Nonetheless, what Lamar Jackson is doing has raised the bar once again as the benchmark for mobile QB's continues to evolve. Other QB's that have shown the new dual-threat combination in today's game include Josh Allen, Mitchell Trubisky, Kyler Murray, Deshaun Watson, and to a lesser extent Carson Wentz, Pat Mahomes, Dak Prescott, and Jimmy Garrapolo. But none of these are on the same level as Lamar.
In conclusion, there has been a significant shift over the years in the mobile dual-threat philosophy and the number of quarterbacks that employ this type of strategy when playing. From the early pioneers of Fran Tarkenton and Tobin Rote. To the game changer and first "Ultimate Weapon" Randall Cunningham. To the first ever cheat code Michael Vick. And now the unstoppable Lamar Jackson.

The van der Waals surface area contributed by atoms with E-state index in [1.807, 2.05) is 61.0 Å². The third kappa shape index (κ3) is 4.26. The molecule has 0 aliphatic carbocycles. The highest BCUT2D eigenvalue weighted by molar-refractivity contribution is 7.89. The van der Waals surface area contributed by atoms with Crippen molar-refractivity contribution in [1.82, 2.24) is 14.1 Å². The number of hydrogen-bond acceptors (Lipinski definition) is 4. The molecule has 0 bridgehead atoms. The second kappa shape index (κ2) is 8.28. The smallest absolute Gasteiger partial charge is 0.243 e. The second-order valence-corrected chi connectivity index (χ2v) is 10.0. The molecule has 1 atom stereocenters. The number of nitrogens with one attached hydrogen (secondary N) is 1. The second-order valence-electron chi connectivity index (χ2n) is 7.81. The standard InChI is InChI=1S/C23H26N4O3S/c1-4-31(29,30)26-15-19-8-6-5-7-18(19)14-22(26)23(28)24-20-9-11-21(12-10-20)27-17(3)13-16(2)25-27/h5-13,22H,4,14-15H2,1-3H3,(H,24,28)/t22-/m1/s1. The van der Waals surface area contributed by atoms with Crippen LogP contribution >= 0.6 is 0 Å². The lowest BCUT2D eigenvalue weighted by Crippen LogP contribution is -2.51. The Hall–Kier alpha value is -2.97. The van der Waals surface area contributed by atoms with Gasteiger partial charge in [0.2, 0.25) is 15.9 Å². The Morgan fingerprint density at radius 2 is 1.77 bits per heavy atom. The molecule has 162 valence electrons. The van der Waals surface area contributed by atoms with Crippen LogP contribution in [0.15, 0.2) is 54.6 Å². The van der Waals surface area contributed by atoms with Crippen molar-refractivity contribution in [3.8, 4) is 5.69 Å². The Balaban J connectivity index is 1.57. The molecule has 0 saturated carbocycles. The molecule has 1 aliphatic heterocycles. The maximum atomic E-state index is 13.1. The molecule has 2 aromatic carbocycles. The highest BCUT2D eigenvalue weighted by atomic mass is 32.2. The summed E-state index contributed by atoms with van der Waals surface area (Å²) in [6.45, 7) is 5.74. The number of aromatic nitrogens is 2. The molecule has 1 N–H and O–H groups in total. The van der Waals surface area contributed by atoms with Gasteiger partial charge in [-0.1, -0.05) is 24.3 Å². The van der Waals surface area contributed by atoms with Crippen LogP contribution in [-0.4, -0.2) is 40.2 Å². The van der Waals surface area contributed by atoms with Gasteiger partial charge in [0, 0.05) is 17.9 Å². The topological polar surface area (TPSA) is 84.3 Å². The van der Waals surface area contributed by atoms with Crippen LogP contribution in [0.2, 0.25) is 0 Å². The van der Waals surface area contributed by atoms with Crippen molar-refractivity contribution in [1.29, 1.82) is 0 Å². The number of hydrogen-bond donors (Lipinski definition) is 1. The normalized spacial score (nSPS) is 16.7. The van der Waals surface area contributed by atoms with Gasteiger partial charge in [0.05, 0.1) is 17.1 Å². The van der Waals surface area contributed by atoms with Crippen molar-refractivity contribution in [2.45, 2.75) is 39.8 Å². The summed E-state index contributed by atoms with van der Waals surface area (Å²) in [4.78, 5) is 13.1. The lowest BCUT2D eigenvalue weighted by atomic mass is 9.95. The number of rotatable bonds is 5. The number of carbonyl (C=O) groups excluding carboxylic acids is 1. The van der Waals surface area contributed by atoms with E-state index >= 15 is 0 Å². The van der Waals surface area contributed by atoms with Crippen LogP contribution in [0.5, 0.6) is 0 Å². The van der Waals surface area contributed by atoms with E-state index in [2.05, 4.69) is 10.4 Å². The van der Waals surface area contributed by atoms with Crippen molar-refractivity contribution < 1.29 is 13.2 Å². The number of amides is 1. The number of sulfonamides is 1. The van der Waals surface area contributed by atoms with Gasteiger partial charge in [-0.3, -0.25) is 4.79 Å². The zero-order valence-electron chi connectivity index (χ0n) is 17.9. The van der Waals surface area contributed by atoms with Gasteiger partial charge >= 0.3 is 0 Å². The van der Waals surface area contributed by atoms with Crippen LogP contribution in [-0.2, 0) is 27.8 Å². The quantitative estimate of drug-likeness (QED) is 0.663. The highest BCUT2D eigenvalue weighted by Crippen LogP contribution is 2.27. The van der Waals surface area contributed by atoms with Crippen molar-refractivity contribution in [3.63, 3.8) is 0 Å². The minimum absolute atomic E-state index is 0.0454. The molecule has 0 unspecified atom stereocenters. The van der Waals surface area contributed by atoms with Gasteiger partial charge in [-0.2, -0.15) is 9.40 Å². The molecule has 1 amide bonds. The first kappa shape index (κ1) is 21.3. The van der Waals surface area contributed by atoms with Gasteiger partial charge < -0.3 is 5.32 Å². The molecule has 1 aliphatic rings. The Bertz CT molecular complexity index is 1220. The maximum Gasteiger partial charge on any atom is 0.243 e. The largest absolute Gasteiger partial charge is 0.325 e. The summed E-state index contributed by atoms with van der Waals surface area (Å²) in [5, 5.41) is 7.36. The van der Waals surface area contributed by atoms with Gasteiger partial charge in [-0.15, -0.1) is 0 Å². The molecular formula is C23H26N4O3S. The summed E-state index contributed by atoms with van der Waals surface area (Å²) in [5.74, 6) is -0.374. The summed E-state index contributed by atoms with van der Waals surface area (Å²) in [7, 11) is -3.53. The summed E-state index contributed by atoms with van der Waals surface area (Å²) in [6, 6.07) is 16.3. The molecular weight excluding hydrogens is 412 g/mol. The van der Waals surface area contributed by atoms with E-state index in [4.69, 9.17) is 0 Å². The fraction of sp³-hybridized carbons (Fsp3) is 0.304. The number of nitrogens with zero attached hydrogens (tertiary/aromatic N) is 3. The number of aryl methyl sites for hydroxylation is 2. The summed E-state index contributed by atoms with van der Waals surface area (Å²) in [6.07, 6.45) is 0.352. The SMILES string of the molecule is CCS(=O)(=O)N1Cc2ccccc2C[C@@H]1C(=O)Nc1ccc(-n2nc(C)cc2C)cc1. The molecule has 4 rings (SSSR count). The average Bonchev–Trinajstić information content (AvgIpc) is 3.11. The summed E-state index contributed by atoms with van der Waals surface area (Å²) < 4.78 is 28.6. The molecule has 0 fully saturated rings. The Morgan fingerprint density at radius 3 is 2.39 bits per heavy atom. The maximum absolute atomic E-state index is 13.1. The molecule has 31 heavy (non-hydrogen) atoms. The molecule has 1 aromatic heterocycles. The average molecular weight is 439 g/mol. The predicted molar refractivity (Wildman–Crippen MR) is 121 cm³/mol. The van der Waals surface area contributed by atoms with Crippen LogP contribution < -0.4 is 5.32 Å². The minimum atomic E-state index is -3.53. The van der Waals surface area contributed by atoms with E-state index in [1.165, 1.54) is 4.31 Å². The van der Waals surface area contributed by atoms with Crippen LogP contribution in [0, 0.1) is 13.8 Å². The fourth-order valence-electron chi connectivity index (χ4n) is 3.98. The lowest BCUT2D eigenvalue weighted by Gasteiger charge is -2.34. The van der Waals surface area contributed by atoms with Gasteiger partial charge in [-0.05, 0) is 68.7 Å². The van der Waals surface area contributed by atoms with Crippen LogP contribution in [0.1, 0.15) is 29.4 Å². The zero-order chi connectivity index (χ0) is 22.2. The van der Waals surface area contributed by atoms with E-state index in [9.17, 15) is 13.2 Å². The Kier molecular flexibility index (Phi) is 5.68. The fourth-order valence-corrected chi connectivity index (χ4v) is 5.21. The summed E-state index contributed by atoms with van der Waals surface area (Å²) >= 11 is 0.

The mobile dual-threat has evolved and matured into what it has become today. As the seasons go on, it should be interesting to see how this phenomenon continues to change before our eyes as more college quarterbacks try to mimic their game to Lamar. Only one question remains...will this style ever become the dominant quarterback style in the league, and will more dual-threat quarterbacks win Super Bowl championships. The story is yet to be written, but it should be an exciting ride. What a journey it has been.
Written By Jason Voorhees
The 2018 Philadelphia Phillies season was a tumultuous ride at best.